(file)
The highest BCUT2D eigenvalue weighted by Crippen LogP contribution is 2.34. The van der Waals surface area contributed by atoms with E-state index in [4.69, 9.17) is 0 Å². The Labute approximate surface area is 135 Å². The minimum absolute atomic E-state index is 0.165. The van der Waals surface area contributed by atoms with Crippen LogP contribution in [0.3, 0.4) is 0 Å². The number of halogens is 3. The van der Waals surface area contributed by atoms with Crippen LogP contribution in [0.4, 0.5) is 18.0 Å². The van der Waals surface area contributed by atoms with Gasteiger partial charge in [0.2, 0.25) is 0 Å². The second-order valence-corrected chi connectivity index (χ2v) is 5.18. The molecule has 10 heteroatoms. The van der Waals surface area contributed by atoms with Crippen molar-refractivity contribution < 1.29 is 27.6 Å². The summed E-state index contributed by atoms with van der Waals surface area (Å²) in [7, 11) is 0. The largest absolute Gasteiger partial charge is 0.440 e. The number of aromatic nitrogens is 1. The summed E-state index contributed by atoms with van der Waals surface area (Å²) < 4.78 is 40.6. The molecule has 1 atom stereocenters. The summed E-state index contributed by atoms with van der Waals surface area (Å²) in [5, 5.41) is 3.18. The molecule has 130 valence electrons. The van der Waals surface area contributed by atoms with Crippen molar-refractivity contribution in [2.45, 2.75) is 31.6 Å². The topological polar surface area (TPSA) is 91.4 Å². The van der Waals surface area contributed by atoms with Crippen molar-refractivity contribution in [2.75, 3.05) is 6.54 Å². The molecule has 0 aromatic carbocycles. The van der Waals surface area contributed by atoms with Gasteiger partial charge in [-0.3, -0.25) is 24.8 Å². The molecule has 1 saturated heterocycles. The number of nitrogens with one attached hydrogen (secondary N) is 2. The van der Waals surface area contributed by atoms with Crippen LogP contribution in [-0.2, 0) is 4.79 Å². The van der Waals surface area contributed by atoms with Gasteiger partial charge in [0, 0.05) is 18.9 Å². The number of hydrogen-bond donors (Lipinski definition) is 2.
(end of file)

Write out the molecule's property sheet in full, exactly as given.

The highest BCUT2D eigenvalue weighted by Crippen LogP contribution is 2.34. The van der Waals surface area contributed by atoms with E-state index in [4.69, 9.17) is 0 Å². The Labute approximate surface area is 135 Å². The minimum absolute atomic E-state index is 0.165. The van der Waals surface area contributed by atoms with Crippen LogP contribution in [0.3, 0.4) is 0 Å². The number of halogens is 3. The van der Waals surface area contributed by atoms with Crippen LogP contribution in [0.4, 0.5) is 18.0 Å². The van der Waals surface area contributed by atoms with Gasteiger partial charge in [0.2, 0.25) is 0 Å². The second-order valence-corrected chi connectivity index (χ2v) is 5.18. The molecule has 10 heteroatoms. The van der Waals surface area contributed by atoms with Crippen molar-refractivity contribution < 1.29 is 27.6 Å². The summed E-state index contributed by atoms with van der Waals surface area (Å²) in [7, 11) is 0. The largest absolute Gasteiger partial charge is 0.440 e. The number of aromatic nitrogens is 1. The summed E-state index contributed by atoms with van der Waals surface area (Å²) < 4.78 is 40.6. The molecule has 1 atom stereocenters. The summed E-state index contributed by atoms with van der Waals surface area (Å²) in [5, 5.41) is 3.18. The molecule has 130 valence electrons. The van der Waals surface area contributed by atoms with Crippen molar-refractivity contribution in [2.45, 2.75) is 31.6 Å². The topological polar surface area (TPSA) is 91.4 Å². The van der Waals surface area contributed by atoms with Crippen molar-refractivity contribution in [2.75, 3.05) is 6.54 Å². The molecule has 0 aromatic carbocycles. The van der Waals surface area contributed by atoms with Gasteiger partial charge in [-0.3, -0.25) is 24.8 Å². The molecule has 1 saturated heterocycles. The number of nitrogens with one attached hydrogen (secondary N) is 2. The van der Waals surface area contributed by atoms with Crippen LogP contribution in [-0.2, 0) is 4.79 Å². The van der Waals surface area contributed by atoms with Gasteiger partial charge in [0, 0.05) is 18.9 Å². The number of hydrogen-bond donors (Lipinski definition) is 2.